Galatians 5:23, “Meekness, temperance: against such there is no law.”
Here in the letter to the church of Galatia, Paul is rounding out his presentation on the place of the holy spirit as the unparalleled influencer among the people of God. The last trait enumerated is temperance, which we can also appropriately call “composure” or “self-control.” Part of getting in line with the spirit (Galatians 5:25) is this aspect of exerting power over our own will and desires. Yes, for all those out there who may not like this part, self-control and self-discipline does play a role in walking by the spirit and “being spiritual.” There is a very real temptation among those who are endeavoring to walk by the spirit, to be inspired and spontaneous with God, to excuse self-discipline and to even be repulsed by planning or scheduling. These two very different approaches are to be held in balance with one another. The spontaneous and the scheduled are both active as we are living in and getting in line with the spirit of God.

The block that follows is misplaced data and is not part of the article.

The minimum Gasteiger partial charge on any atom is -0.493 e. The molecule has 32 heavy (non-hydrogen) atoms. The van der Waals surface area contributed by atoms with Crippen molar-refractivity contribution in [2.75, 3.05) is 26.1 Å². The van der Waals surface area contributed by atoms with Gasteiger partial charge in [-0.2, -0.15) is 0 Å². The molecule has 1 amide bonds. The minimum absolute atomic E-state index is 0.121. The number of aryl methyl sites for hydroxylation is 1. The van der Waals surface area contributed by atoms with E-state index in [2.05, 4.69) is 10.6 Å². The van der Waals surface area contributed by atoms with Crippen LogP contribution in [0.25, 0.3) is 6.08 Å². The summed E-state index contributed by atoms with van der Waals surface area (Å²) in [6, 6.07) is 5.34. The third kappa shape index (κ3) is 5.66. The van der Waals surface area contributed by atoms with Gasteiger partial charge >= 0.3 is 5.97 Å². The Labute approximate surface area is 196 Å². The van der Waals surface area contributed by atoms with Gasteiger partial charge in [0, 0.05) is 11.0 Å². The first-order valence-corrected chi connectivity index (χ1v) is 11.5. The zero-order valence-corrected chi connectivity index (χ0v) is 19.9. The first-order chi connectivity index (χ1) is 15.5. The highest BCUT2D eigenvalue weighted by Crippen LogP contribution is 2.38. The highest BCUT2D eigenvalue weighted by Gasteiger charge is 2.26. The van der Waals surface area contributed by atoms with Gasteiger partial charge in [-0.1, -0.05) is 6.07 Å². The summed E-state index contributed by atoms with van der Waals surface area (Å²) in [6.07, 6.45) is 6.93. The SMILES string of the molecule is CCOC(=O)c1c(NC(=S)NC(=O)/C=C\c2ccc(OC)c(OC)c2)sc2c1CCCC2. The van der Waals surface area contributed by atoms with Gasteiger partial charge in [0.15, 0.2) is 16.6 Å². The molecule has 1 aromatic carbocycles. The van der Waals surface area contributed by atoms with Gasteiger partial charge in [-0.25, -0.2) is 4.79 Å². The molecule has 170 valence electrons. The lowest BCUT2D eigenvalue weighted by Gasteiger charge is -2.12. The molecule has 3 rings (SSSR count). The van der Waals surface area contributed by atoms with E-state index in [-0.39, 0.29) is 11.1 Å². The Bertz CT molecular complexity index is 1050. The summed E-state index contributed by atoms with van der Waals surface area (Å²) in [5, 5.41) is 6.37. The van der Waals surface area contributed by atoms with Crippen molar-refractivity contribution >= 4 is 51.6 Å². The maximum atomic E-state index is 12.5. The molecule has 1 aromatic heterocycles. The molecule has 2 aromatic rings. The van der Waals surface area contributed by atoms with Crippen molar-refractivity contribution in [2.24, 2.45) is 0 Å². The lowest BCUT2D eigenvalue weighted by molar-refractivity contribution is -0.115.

The early church historian Philo used this same word translated “temperance” as the superiority over desires of food, sex and the use of the tongue. A form of this word appears in the Greek Old Testament in Genesis 43:31. In taking the time to read the context of Genesis 43, it will become apparent how important this self-restraint is as we position ourselves to accomplish God’s will. Other thoughts on the importance of composure and self-restraint can be found in the Garden of Gethsemane, Daniel and the lions’ den and the writing of James. Key verses that can be read and studied on the Garden of Gethsemane are Matthew 26:36-56 with specific emphasis on verse 42. The Daniel and the lions’ den incident can be examined in Daniel chapter 6 with an additional focus on verse 23. Lastly, the writings of James with respect to the use of our tongues in James 3:3-12 should be noted. This week, take the time to look at these records and investigate the temperance that flows with and from the holy spirit within you. Self-restraint plays a major role in lining up with the spirit of God.